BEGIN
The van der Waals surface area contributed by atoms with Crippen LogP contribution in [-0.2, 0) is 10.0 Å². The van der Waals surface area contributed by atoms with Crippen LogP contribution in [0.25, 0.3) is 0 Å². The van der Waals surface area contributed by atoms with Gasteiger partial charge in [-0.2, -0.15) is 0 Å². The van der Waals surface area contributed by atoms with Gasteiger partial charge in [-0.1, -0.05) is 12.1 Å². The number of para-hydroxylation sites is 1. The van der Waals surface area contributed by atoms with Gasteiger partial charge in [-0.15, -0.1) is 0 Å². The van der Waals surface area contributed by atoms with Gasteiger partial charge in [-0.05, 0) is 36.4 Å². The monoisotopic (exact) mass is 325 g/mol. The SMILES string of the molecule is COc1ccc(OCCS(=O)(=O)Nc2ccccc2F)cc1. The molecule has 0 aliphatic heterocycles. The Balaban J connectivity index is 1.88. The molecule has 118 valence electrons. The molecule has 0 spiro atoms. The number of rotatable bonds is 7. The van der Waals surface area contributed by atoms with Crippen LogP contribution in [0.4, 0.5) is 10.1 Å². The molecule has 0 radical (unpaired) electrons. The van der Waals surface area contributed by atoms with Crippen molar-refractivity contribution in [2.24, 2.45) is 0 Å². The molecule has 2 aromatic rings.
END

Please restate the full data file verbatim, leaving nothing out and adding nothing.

The van der Waals surface area contributed by atoms with Crippen LogP contribution in [-0.2, 0) is 10.0 Å². The van der Waals surface area contributed by atoms with Crippen LogP contribution in [0.25, 0.3) is 0 Å². The van der Waals surface area contributed by atoms with Gasteiger partial charge in [-0.2, -0.15) is 0 Å². The van der Waals surface area contributed by atoms with Gasteiger partial charge in [-0.1, -0.05) is 12.1 Å². The number of para-hydroxylation sites is 1. The van der Waals surface area contributed by atoms with Gasteiger partial charge in [-0.15, -0.1) is 0 Å². The van der Waals surface area contributed by atoms with Gasteiger partial charge in [-0.05, 0) is 36.4 Å². The monoisotopic (exact) mass is 325 g/mol. The SMILES string of the molecule is COc1ccc(OCCS(=O)(=O)Nc2ccccc2F)cc1. The molecule has 0 aliphatic heterocycles. The Balaban J connectivity index is 1.88. The molecule has 118 valence electrons. The molecule has 0 spiro atoms. The number of rotatable bonds is 7. The van der Waals surface area contributed by atoms with Crippen LogP contribution in [0.4, 0.5) is 10.1 Å². The molecule has 0 radical (unpaired) electrons. The van der Waals surface area contributed by atoms with Crippen molar-refractivity contribution in [2.24, 2.45) is 0 Å². The molecule has 2 aromatic rings.